Greater Buffalo Sports Hall of Fame member Milt Northrop has seen a lot in his 52-year career at The Buffalo News, and even before that. Occasionally he will recount some of the events that have left a lasting impression on him. Here, he shares his memories of the AFC Championship Game in the 1991 NFL playoffs.
Only once before, the 1988 season when they lost in the AFC Championship Game to the Bengals in Cincinnati, were the Bills as close to going to the Super Bowl as they were on Jan. 20, 1991. This was different, though. This time, the conference championship game was in Orchard Park.
For those of us who had gone through the drama of Chuck Knox taking off for Seattle, Joe Cribbs leaving for the World Football League, Jim Kelly choosing the Houston Gamblers over the Bills and the 2-14 seasons, it seemed an impossible dream had come true.
Buffalo would be the focus, or one of the two, of the pro football world. We were used to seeing that happen in places such as Pittsburgh, San Francisco, Miami, Irving in Texas, and even Cleveland and Cincinnati. But not Buffalo.
It all was happening so fast, it seemed.
Playoff football gave me some of the most memorable events to cover in a a sports reporting career that began in the fall of 1956, writes Milt Northrop.
Obviously, the 1990 Bills were a special team. After an ugly loss in Week 2 at Miami, they had run off eight wins in a row before a losing a showdown against the Oilers on a Monday night in the Houston Astrodome. Over a nine-game stretch, they averaged 29 points a game with the K-Gun offense.
Then, they scored a hard-earned win against the New York Giants in the New Jersey Meadowlands on a gray Saturday afternoon in December, but lost Kelly in the process. That's when Frank Reich took over in a 24-14 victory over the Dolphins, which the Bills needed to clinch the AFC East championship and No. 1 seed in the playoffs. Without that win, the Bills would have been a wild-card with little chance of playoff games in Orchard Park.
Despite all that, who expected a 51-3 cakewalk over the vaunted Los Angeles Raiders? These were still the Raiders with the Al Davis mystique. "Just win, Baby."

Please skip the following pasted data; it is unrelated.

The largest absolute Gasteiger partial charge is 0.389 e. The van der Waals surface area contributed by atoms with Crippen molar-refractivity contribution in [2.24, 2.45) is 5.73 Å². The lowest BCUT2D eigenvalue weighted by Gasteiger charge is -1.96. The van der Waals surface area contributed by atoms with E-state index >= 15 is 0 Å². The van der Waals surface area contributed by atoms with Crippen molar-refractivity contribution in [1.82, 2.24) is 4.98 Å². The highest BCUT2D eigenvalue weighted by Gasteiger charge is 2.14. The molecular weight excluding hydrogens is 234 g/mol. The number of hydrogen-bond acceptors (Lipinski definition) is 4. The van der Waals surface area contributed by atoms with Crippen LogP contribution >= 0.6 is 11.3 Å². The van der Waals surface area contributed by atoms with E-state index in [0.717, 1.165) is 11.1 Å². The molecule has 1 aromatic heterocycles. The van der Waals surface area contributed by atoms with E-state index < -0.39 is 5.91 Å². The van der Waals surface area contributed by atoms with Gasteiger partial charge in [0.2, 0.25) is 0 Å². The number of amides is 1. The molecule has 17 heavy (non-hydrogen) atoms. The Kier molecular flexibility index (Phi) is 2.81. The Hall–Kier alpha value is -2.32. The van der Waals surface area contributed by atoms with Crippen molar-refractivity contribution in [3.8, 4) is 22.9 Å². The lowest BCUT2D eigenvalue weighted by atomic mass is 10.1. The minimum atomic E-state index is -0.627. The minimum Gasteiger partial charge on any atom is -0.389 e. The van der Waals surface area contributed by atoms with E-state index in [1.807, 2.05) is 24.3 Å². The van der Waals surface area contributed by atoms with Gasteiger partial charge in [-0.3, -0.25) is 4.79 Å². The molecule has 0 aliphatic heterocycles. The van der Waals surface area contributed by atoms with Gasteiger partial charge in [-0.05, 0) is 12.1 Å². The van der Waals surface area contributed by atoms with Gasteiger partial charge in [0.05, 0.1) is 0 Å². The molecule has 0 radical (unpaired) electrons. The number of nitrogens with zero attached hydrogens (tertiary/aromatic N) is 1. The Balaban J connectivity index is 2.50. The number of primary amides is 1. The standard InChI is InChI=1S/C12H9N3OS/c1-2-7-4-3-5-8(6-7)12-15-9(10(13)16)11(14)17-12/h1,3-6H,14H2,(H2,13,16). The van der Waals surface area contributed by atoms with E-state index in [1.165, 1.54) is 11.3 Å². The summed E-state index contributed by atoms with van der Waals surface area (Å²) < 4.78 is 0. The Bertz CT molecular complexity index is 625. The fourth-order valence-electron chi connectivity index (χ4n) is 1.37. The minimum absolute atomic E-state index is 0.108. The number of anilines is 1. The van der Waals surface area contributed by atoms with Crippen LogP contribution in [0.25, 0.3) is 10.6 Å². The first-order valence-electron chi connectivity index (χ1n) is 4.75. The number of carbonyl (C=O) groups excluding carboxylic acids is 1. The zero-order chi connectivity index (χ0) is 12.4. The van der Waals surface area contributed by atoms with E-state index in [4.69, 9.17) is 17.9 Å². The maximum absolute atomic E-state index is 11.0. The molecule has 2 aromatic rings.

The Raiders were a team to be respected. They had started the season 4-0 and in Week 5 were leading the Bills 24-14 in the fourth quarter in Orchard Park before Jim Kelly passed 42 yards to James Lofton for a touchdown. Then, on their next possession, Steve Tasker blocked a punt and rookie defensive back James Williams scooped up the ball and took it 38 yards to the end zone for the go-ahead touchdown in a 38-24 victory.
The Raiders lost only three more games the rest of the season, once to Depew native Don Majkowski and the Packers in Green Bay and twice to the Kansas City Chiefs. Coach Art Shell's team went into the playoffs with five straight wins.
Greater Buffalo Sports Hall of Fame member Milt Northrop has seen a lot in his 52-year career at The Buffalo News and even before that. Occasionally he will share some of the events that have left a lasting impression on him. First up, Buffalo Bills’ quarterback Joe Ferguson and a rookie named Dan Marino dueling it out at the
The week before, the Raiders had defeated the Cincinnati Bengals 20-10 in the Los Angeles Memorial Coliseum with quarterback Jay Schroeder passing for touchdowns to Mervyn Fernandez and Ethan Horton. There was another important development in that game: Running back Bo Jackson of the Raiders suffered a hip injury and was assisted off the field after a 34-yard run on the opening series of the second half. Not only did the injury keep Bo out of the title game with the Bills, it turned out to be his last play in the NFL.
Even without Bo, the Raiders had load of talent, including three Hall of Fame players – running back Marcus Allen, receiver and return man Tim Brown and defensive end Howie Long. Long was injured and out when the Raiders met the Bills in the regular season. Receivers Fernandez and Willie Gault were good enough that the Raiders cut Lofton after the 1988 season.